If baseball players go on strike this year — and kill their sport in the process — there will be one silver lining: Ted Williams won't have to watch.

A failing heart felled him Friday, but it didn't dim his star. Williams lived larger than most of us. As a baseball star, he was last player to post a batting average higher than .400. He hit 521 home runs, made 18 all-star teams, won six batting championships, two Most Valuable Player awards, retired with a career average of .344 — and did all this despite giving up five seasons in the prime of his career to serve as a pilot in World War II and the Korean War.

He had the dash of a war hero and the daring of a true sportsman.

He risked his .400 average by playing a doubleheader on the final day of the 1941 season. He went 6-for-8. He smacked a homer in the last at-bat of his career. By the same token, he was John Glenn's wingman in Korea, and once landed a burning jet on one wheel — at a speed of 225 miles per hour.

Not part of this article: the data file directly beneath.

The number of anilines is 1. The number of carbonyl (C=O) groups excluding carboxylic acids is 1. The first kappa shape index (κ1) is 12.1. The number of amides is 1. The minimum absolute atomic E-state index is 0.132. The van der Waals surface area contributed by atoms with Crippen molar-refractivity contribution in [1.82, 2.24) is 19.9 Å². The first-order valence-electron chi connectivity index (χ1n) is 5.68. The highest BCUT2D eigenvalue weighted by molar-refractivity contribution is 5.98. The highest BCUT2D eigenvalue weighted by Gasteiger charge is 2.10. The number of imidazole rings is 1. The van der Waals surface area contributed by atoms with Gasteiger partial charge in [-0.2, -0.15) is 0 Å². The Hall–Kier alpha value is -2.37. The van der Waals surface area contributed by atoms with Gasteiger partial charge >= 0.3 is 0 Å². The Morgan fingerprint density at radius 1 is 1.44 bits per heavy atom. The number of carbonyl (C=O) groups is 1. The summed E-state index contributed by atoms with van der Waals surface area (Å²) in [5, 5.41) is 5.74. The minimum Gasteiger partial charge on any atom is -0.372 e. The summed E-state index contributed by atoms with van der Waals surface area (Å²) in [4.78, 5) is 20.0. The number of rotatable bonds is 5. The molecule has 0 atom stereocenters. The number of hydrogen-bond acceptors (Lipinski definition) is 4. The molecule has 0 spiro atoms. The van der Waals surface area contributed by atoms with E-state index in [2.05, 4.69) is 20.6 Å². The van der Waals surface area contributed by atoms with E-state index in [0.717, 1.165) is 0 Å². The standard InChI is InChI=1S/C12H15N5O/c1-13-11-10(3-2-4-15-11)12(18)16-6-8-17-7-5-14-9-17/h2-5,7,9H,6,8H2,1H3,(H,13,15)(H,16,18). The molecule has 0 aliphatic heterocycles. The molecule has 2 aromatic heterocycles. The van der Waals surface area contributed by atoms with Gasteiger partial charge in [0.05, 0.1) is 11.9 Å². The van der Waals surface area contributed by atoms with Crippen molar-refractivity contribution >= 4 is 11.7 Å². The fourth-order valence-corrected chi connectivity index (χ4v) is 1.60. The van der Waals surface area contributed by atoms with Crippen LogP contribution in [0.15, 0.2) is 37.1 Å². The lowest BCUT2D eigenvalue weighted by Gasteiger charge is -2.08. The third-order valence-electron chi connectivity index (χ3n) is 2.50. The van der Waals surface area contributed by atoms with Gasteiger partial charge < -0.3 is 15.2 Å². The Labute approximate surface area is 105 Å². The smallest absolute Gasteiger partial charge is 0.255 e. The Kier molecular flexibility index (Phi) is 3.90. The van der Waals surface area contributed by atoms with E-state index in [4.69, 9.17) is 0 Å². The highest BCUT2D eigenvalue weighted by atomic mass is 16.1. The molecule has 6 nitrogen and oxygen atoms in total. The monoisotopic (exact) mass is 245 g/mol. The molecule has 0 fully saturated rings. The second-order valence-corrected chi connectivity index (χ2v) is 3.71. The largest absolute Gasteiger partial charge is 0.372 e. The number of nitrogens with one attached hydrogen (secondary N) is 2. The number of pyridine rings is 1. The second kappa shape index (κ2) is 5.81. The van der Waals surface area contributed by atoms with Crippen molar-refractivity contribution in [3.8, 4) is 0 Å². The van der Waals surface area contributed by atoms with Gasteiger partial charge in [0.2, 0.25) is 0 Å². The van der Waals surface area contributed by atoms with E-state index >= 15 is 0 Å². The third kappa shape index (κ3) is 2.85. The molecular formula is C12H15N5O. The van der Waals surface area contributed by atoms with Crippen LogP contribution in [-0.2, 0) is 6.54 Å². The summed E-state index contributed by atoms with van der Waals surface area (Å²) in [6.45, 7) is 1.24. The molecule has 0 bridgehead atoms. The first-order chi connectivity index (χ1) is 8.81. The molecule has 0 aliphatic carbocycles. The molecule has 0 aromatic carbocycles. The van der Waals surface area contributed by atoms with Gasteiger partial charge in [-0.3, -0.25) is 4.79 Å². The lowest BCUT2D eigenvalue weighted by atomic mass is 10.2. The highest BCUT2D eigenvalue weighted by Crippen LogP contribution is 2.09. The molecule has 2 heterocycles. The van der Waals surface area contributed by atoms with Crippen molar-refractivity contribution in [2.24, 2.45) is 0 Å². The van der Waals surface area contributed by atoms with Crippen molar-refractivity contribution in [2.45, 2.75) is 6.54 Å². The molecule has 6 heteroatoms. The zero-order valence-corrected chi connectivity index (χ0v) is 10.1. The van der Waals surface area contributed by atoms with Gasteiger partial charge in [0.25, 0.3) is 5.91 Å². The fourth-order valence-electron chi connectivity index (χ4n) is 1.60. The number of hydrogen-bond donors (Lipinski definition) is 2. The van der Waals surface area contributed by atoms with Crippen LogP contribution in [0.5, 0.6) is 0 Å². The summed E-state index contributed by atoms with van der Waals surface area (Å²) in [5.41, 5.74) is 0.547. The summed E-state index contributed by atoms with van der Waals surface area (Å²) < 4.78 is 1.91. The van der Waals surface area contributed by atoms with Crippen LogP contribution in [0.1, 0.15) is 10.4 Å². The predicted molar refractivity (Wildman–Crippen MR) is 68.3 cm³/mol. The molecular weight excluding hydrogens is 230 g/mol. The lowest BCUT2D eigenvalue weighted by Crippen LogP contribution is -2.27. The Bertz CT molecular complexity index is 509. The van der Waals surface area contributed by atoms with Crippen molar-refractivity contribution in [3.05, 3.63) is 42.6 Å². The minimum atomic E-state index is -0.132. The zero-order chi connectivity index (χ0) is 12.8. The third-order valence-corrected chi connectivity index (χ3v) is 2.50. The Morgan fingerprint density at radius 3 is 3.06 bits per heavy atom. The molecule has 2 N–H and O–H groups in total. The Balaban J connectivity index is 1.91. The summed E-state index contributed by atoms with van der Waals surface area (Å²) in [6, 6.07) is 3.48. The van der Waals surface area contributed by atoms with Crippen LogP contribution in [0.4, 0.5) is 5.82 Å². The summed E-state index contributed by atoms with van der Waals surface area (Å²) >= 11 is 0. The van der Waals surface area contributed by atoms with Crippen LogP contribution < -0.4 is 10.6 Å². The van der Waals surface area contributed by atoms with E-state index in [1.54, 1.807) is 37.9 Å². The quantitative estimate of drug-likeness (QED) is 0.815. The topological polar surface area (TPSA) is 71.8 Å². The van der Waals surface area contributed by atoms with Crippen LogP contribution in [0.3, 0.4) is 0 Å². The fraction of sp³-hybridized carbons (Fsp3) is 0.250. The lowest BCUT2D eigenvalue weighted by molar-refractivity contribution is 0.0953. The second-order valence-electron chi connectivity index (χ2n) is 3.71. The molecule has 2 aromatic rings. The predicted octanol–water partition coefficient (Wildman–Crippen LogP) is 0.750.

One sportswriter described Williams as the kind of guy John Wayne would have liked us to think he was. He wasn't cuddly. He had a temper. He hated sportswriters and stopped tipping his cap to fans after some Bostonians gave him the Bronx cheer.

But nobody was as smart or passionate on the field as Teddy Ballgame and in later years, he accomplished something that eludes most sports stars: He aged gracefully. Gone was the old rancor. He hurled himself into good causes and the sport he loved. He was embarrassed at times by the sight of grown men gawking at him. But then came the 1999 All-Star Game. He entered the field, doffing his cap, and promptly was swarmed by admiring superstars — who wanted only to hear and see the great man.

Ted Williams lived hard and proud. He thought his actions would do the talking for him. And he was right.